Results tagged “Texas ants”

Ant queen id (M.P., Texas, USA)


Need some help IDing this queen. Looks too large for the typical Texas fireant but is all red. Location is gulfcoast area. Seen black ants of similar size and wondering if maybe queens of the same type are just red. Thanks for the help on IDing. Ill try and get better pictures in if needed.

Camponotus castaneus?.jpg

Dear MP,

Thank you for including a photo. This certainly helps with the identification. We asked another ant expert, Lloyd Davis, for some help with this since he is familiar with the ants of Texas. He believes this is Camponotus castaneus. You can see a close up photo here.

The black queens of similar size you also see are likely another species of Camponotus and not a color form of this species. You can learn more about the ants of Texas here.

Happy ant finding!
Lloyd Davis (guest expert), Corrie Moreau & the AntAsk Team

Hello,
I have a question about a type of ant we have here in south Texas. Here in Hebbronville we have an ant that sound very much like the Paraponera ant. The ant has a VERY painful sting and it is large and black. The sting is much more painful than that of our native gold scorpions. just wondering what type of ant this may be. They live at the base of older Mesquite trees and my grandparents use to call them "palmoranas" thats a Spanish word for these ants.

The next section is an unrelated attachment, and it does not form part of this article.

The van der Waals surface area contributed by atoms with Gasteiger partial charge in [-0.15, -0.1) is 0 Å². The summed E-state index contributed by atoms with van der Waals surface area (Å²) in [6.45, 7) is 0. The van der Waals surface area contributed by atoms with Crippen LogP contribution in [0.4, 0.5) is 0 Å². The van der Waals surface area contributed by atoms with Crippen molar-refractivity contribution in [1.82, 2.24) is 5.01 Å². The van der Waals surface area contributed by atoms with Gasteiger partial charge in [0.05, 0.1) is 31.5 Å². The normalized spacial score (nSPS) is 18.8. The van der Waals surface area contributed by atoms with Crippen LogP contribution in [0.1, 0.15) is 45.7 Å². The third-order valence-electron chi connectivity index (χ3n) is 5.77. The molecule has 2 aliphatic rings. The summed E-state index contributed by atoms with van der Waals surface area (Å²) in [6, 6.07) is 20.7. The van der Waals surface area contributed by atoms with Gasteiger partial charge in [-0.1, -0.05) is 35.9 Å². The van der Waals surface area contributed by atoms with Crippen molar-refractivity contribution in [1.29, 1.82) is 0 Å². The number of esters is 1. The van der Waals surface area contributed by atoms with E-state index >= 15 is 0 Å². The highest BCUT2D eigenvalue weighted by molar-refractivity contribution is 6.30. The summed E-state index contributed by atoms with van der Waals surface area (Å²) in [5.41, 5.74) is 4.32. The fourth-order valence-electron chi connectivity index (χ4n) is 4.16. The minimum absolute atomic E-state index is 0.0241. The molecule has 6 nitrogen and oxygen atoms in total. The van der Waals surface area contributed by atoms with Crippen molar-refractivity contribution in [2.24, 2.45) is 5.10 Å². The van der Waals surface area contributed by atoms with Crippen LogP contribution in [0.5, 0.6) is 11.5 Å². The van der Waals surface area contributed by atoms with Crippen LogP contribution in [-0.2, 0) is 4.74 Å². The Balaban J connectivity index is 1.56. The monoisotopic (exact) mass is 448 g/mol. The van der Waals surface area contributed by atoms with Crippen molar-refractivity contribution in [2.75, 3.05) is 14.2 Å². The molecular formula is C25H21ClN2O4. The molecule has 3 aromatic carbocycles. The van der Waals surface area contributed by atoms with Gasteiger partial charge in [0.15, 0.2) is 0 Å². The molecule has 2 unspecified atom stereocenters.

Thank you,
Daniel


Dear Daniel,

There are over 140 species of ants known from Texas. You can see a list of the species and images of most of them here.

Without seeing the ant it is hard to be sure what species you are encountering, but I can tell you it is not Paraponera clavata since this ant is not found that far north. You can see a map of the known distribution here.

The ant with the painful sting is likely a species of Pachycondyla if they mostly forage on the ground. These ants are know to be aggressive and have painful stings when disturbed. On the other hand if the ants run up and down the mesquite tree then they could be a species of Pseudomyrmex, which can also have painful stings.

I hope you continue to observe all the diverse and beautiful ants around you!

Corrie Moreau & the AntAsk Team

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